There must be 50 ways to lose your liver.
By Kelly McCann
The liver is both the largest internal organ in the body and the largest gland. In most adults, it is about the size of a football, and it is located on the right side of the upper abdomen. The liver plays a major role in metabolism, digestion, and blood clotting, and it performs about 500 other functions as well.
To give you some idea of how important that smooth, triangular, brown piece of meat (and I’m not referring to Mario Lopez) is to our health, consider this. Without a functioning liver, a person will usually die within 24 hours!
The liver can be damaged by alcohol abuse, overdose of certain medications, ingestion of, or exposure to, various chemicals, and viral infection. Currently, we know of six (and possibly seven) viruses that can lead to hepatitis, but three viruses cause the overwhelming majority of hepatitis cases in the U.S.
Hepatitis A Virus (HAV) is transmitted via a fecal-oral route, most often by consumption of contaminated food or water. But be aware, it can also be transmitted by unprotected oral-anal sex. Don’t give someone a rim job without placing plastic wrap, a dental dam or some sort of barrier between your mouth and your partner’s anus. The good news is that this virus causes an acute form of hepatitis, which lasts less than six months. It does not lead to a chronic infection and, thus, does not result in permanent liver damage.
Hepatitis B Virus (HBV) infection can cause both acute and chronic hepatitis. About 15 percent of people infected with this virus develop chronic hepatitis. As you might imagine, chronic hepatitis is the more serious course of the illness, as long-term infection can lead to cirrhosis or scarring of the liver, liver cancer, and even complete liver failure. Like HIV, the hepatitis B virus lives in the blood and sexual fluids of the infected person and is transmitted in the same ways that HIV is transmitted, through unprotected sex, sharing needles for drug use, tattooing, or body piercing, and breastfeeding. There is even risk of transmission from exposure to blood on razors, toothbrushes, or other personal hygiene devices.
Hepatitis C Virus (HCV) , originally called non-A, non-B hepatitis, was not identified until 1989. It is estimated that four million Americans are now infected with hep C, four times more than are living with HIV/AIDS! This virus is transmitted by blood-to-blood contact through blood transfusions received before 1992, needle-sharing, and even sexual activity if blood is present. This infection can remain asymptomatic for 10 to 20 years, but often leads to chronic hepatitis.
In the early stage of acute hepatitis, one may experience symptoms like fatigue, fever, muscle and joint aches, and nausea. Later symptoms include jaundice or yellowing of the skin and whites of the eyes, dark urine, and light-colored stool.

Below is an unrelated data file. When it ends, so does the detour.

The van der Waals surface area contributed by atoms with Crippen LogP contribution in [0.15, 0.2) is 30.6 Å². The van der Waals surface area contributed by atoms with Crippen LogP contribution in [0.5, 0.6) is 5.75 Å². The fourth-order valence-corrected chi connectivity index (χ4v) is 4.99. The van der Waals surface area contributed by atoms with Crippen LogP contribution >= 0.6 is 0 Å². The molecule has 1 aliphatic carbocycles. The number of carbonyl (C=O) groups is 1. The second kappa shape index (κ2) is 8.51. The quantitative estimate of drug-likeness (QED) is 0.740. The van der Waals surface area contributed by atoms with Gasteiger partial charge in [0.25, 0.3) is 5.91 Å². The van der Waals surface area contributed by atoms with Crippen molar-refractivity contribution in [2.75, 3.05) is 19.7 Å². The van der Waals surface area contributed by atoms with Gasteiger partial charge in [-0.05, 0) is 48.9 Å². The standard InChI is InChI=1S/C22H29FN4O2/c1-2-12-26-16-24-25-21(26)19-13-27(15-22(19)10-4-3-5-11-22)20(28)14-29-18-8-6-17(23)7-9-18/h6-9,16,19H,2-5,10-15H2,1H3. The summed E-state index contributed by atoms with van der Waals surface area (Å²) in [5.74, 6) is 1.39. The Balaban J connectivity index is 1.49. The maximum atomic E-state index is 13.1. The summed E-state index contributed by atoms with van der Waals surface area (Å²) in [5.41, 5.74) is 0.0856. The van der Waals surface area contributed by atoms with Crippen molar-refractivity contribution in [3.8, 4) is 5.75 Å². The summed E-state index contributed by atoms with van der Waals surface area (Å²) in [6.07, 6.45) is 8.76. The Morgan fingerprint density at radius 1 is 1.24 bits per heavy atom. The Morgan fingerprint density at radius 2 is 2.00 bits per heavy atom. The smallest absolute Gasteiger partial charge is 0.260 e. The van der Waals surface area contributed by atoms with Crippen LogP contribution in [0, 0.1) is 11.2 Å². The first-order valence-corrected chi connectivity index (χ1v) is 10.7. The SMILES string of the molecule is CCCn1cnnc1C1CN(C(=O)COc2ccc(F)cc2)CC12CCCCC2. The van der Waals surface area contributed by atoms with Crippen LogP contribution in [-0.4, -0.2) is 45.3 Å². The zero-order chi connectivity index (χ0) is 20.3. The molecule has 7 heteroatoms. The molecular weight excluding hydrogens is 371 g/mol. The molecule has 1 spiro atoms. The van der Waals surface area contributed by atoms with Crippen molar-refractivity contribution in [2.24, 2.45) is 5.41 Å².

With chronic hepatitis (an infection lasting longer than six months), there are often no symptoms for many years. Once symptoms do appear, they often mimic the symptoms of acute hepatitis. Fatigue is by far the most common symptom, but persons with chronic hepatitis often report a feeling of pressure or pain below the right ribs. This is an indication of an enlarged liver.
The recommended treatment varies depending upon the virus one is infected with, the genotype of that virus, and whether the infection is acute or chronic. In short, the treatment for an acute hepatitis is no treatment. Just rest and let the infection run its course.
There are six FDA-approved treatment options for chronic hep B, including interferon and some anti-viral medications used to treat HIV, such as lamivudine. For chronic hep C, virus levels can often be reduced through a combination of interferon and the antiviral drug, ribavirin. However, it should be noted that certain genotypes of HCV do not respond well to treatment. In particular, genotype 1 is more resistant to therapy than other HCV genotypes.
For persons infected with HIV, it is important that they discuss hepatitis with their medical providers. There are vaccines to protect against infection with HAV and HBV, and it is strongly recommended that persons living with HIV/AIDS be vaccinated in order to prevent co-infection with HIV and hep. However, no vaccine exists for HCV at this time.
And if you have HIV and are already co-infected with HBV or HCV, there are important things to consider. Most studies suggest that viral hepatitis does not directly accelerate the progression of HIV disease, but HBV and HCV do appear to progress more rapidly in persons infected with HIV.
But do not despair! Positive treatment outcomes are possible for both diseases. However, the management of HIV/HBV or HCV co-infection can be complex, so seek out physicians who have experience with both diseases. And “save the liver”!
Kelly A. McCann is the chief executive officer of AIDS Foundation Houston. For testing information: AFH’s Prevention Services Department at 713/623-6796 or visit www.aidshelp.org.
In an old skit on Saturday Night Live, Dan Ackroyd portrayed chef Julia Child cutting up a chicken. Throughout the bit, “she” encouraged us to “Save the liver!” Julia was so right. The liver, largely unheralded, is vital to our good health and even our survival.